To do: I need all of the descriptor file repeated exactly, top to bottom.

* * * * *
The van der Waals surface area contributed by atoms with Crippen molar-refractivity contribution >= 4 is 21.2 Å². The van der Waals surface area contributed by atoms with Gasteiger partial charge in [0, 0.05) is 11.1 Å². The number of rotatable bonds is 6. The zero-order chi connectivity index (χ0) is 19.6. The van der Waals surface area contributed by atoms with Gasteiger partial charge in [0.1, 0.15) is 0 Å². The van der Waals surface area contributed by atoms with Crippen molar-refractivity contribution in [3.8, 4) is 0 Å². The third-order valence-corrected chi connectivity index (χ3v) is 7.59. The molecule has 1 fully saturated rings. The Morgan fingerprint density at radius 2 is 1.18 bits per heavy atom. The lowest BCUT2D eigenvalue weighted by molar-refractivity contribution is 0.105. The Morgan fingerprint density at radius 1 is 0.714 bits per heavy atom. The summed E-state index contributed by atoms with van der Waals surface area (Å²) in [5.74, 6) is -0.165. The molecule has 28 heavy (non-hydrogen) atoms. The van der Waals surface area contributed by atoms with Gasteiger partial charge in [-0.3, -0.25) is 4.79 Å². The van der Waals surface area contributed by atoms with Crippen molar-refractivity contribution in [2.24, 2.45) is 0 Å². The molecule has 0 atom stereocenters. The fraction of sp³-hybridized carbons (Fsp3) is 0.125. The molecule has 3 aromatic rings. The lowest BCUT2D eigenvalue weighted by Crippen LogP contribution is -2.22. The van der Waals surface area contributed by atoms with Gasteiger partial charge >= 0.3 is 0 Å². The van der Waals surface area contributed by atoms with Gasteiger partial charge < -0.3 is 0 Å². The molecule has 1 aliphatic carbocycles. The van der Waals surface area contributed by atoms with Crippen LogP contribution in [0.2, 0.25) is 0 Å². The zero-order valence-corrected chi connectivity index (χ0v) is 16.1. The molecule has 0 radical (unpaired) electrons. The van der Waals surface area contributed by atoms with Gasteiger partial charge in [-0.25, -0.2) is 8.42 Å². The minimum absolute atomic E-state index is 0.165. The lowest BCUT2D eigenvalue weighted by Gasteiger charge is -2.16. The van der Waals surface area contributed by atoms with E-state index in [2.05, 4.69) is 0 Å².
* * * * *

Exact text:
The van der Waals surface area contributed by atoms with Crippen molar-refractivity contribution >= 4 is 21.2 Å². The van der Waals surface area contributed by atoms with Gasteiger partial charge in [0, 0.05) is 11.1 Å². The number of rotatable bonds is 6. The zero-order chi connectivity index (χ0) is 19.6. The van der Waals surface area contributed by atoms with Gasteiger partial charge in [0.1, 0.15) is 0 Å². The van der Waals surface area contributed by atoms with Crippen molar-refractivity contribution in [3.8, 4) is 0 Å². The third-order valence-corrected chi connectivity index (χ3v) is 7.59. The molecule has 1 fully saturated rings. The Morgan fingerprint density at radius 2 is 1.18 bits per heavy atom. The lowest BCUT2D eigenvalue weighted by molar-refractivity contribution is 0.105. The Morgan fingerprint density at radius 1 is 0.714 bits per heavy atom. The summed E-state index contributed by atoms with van der Waals surface area (Å²) in [5.74, 6) is -0.165. The molecule has 28 heavy (non-hydrogen) atoms. The van der Waals surface area contributed by atoms with Gasteiger partial charge in [-0.3, -0.25) is 4.79 Å². The van der Waals surface area contributed by atoms with Crippen molar-refractivity contribution in [2.24, 2.45) is 0 Å². The molecule has 0 atom stereocenters. The fraction of sp³-hybridized carbons (Fsp3) is 0.125. The molecule has 3 aromatic rings. The lowest BCUT2D eigenvalue weighted by Crippen LogP contribution is -2.22. The van der Waals surface area contributed by atoms with Gasteiger partial charge >= 0.3 is 0 Å². The van der Waals surface area contributed by atoms with Gasteiger partial charge < -0.3 is 0 Å². The molecule has 1 aliphatic carbocycles. The van der Waals surface area contributed by atoms with Crippen LogP contribution in [0.2, 0.25) is 0 Å². The zero-order valence-corrected chi connectivity index (χ0v) is 16.1. The molecule has 0 radical (unpaired) electrons. The van der Waals surface area contributed by atoms with Gasteiger partial charge in [-0.25, -0.2) is 8.42 Å². The minimum absolute atomic E-state index is 0.165. The lowest BCUT2D eigenvalue weighted by Gasteiger charge is -2.16. The van der Waals surface area contributed by atoms with E-state index in [2.05, 4.69) is 0 Å².